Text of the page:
The journey around the grounds of Longleat gives you some idea of the size of Lord Bath's estate.
The trip takes you around the lake that has a large island where two apes live. To keep them from getting bored they have their own TV complete with a remote control!
Lord Bath. To say that he is a little eccentric is something of an understatement. He has the appearance of a vagrant crossed with a dandy and affects a stacatto speech pattern that suggest an other-worldliness.
He is perhaps best well known as the owner of Longleat safari park, and for his colourful private life. He is married, with two grown up children, but continues to have sexual relationships with some abandon. Other with three of four women on the go at once, he happily refers to them as his 'wifelets'. I suppose we all have our vices.
On a slightler higher plane, whilst it is unlikely you will come across the man himself - you will get a chance to view some of his famous murals. Thgey adorn about 10 rooms of the stately home and have a colourful, childish but rakish air to them. Much like the man himself.
If you want a bit more background, and explanation to them, then get a special ticket from the Longleat house ticket office. They are free (you have paid for entrance to the house and grounds already) but limited in number.
All over the grounds of Longleat you will find some great works of art and statues.
Although the recent acquisistions of Lord Bath are... erm... open to interpretation I really enjoyed some of the older pieces, especially the nymphs on horseback, shown here.
Lord Bath was one of the first members of the aristocracy to take the dramatic step of opening up his house to the great plebian unwashed masses.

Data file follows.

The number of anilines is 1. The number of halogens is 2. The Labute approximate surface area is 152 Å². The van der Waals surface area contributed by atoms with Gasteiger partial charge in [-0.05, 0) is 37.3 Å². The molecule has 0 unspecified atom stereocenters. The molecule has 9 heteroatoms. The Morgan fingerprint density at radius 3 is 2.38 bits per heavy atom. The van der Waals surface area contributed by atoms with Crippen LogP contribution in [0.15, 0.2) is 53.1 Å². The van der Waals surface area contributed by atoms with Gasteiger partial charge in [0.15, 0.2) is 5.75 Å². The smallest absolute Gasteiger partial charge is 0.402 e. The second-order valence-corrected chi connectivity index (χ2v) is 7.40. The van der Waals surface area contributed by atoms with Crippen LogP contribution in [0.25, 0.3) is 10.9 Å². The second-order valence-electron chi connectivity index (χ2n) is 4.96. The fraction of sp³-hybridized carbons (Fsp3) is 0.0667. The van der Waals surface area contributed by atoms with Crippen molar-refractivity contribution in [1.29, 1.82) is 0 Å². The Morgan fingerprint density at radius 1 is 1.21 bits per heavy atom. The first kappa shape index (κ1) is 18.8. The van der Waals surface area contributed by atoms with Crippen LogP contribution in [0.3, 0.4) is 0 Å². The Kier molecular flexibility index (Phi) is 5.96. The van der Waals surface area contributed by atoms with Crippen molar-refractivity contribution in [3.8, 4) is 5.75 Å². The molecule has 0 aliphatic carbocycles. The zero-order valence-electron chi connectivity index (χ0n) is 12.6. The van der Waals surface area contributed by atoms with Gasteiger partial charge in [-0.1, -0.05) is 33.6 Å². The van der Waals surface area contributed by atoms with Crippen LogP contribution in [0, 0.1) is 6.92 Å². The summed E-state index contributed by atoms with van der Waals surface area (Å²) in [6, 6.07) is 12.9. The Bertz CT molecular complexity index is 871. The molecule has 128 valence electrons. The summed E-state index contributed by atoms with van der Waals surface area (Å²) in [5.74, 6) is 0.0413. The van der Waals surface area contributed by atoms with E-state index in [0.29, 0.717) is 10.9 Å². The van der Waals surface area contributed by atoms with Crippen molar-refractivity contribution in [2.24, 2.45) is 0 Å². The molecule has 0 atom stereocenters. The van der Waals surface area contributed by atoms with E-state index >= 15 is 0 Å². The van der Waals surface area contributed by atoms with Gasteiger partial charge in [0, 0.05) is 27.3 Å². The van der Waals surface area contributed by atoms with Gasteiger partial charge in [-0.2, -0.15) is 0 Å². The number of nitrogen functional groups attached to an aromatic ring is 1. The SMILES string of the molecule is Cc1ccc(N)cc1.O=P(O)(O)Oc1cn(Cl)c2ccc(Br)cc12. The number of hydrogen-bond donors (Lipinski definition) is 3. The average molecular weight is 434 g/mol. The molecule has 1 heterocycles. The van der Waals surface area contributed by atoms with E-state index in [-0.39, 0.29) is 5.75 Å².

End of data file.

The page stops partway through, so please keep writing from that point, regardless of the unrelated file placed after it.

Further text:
It's not surprising that many then followed suit - raising much needed cash to repair and prop up the crumbling relics.
You can currently see about one third of the house, with a few more rooms available on 'special' tours that run rather infrequently. Lord Bath and his (see other tip) 'housemates' live in the last, and much more modern third.
The sections that you can see include all the important public rooms : saloon, drawing rooms, grand staircases and libraries. The dress gallery seems to draw a good deal of interest. There is also a Victorian kitchen shop (i thought this bit was very well done) and a restaurant.
The architecture is very decidedly 'High Elizabethan'. You can almost imagine Kate Blanchett appearing from some dusty corner. The house is not however a 'museum piece', it has quite a lived in feel to it, and is spotted with some of Lord Bath's murals.
Longleat house operate a 'passport' system, whereby you can visit each of the attractions on the estate once - and you can do it on any day you like in a season. You can also by individual entry to each of the attractions for a few pounds each time.
I've already written about the house itself, the safari park, Postman pat's village and the boat ride - but there is more besides !
The minature railway runs by the lake, and makes an agreeable diversion. The 'old joes' mine' is somewhat disappointing 'bat experience'. The butterfly house does what it says on tin, as does the motion simulator and the children's fairground carousel.
The petting zoo is fairly well done, with a good range of animals and chances to handle the little critters (the aniumals not the children).
The passport ticket represents good value, especially if you can spread it over two days. On the other hand , once you have seen the house and the safari, the the rest of the attractions are not exactly in the same league.
There are also a couple of mazes - are rather simple mirror maze and a quite impressive 9it claims to be the world's largest) hedge maze.
The adventure playground is also well done, witha wide expanse of ropes, slides, mud and frames that should and over-active pre-teenager happy for a while.
Pet's corner gives kids of all ages the chance to get close to some wonderful animals - and some scary ones too!
Don't get too close to the parrots, their screeching hurts your ears.
The Butterfly House at Longleat is home to some amazingly colourful and very large butterflies. You can also see the cocoons which are much bigger than I expected.